Yale and Yale-New Haven Hospital (separate organizations, but sharing many of the same people) have great potential to live up to the motto "Lux et Veritas", but cannot and will not do so due to debilitation by moral relativism and malignant narcissism. There are fine people at Yale and Yale-New Haven Hospital, but as several told me during my time there, they felt intimidated by the bad actors, many in high positions of authority.

My own detailed story about my disappointments with Yale is at this link.

At that link is a detailed case example of wasted resources and opportunity, attempted misappropriation of intellectual property by prominent tenured faculty for private use, unauthorized practice of law in the Office of the General Counsel, blacklisting, extortion, and retaliation treated with a blind eye and silence by university officials at a prominent university, leading to an impaired effort to implement clinical information technology.

Finally, the story "Murder and Mendacity in Academe", while an extreme example, unfortunately captures the essence of dysfunction of too manhy in academic leadership positions well.

Anonymous said...

This story, like others on this blog, point out the very local nature of medicine. These stories do not make the national news, but taken collectively, show a systemic moral decline in medicine.

Shane Hoover in the Oct. 25th Canton Repository highlights how a local cardiologist told healthy patients they had heart problems requiring unnecessary test that were then billed to Medicaid and Medicare.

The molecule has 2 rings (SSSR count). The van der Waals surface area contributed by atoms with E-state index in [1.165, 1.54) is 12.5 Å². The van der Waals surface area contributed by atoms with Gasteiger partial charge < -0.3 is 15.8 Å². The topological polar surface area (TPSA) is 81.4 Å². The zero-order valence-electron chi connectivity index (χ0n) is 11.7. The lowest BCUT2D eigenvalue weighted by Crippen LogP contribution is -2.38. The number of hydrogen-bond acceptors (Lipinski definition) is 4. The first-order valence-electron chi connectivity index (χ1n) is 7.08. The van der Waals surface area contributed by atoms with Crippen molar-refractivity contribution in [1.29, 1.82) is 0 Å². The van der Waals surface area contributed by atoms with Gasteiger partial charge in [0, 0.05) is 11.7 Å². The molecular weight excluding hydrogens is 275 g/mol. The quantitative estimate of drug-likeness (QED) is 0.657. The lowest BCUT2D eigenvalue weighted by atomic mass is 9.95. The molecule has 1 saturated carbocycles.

He enlisted the help of another doctor by extorting his immigration status to assure compliance with the scheme. The resolution of the case will be a $1.9M forfeiture and loss of his medical license. The other doctor had charges dismissed due to the extortion.

As I flipped the page to finish this story I saw an AP headline focusing on a Troy, Ohio pediatrician with 1,700 pornographic images of children. This doctor was caught as part of a federal investigation into sexual predators.

Time and time again we see those in the medical community wrapping themselves in the mantel of “Care giver” only to find, like in other areas, these people lacking. While it would be easy to state that in any large group you will always have those who represent the worse in human nature, medicine is an area we cannot allow this behavior.

Doctors need to be aware that as these situations grow there will be increased regulations, and a decrease in status. The resulting constraints will only increase the pressure now felt by physicians, leaving us with an even larger population of disgruntled professionals, plagued by conflicts of interest and ethical issues.

Steve Lucas

Anonymous said...

Steve--

Excellent insight. With your permission, I would like to use your final two paragraphs (or perhaps parts of them) to respond to posts I encounter as I surf through med/pharma blogsites. I see numerous MD's continue to extol their virtues (both their own and the profession in general) and berate consumers/patients for questioning less-than-virtuous behaviors.

Melody

Anonymous said...

Melody,

Feel free to quote me. It is simply the way I feel based on my personal experience.

Steve Lucas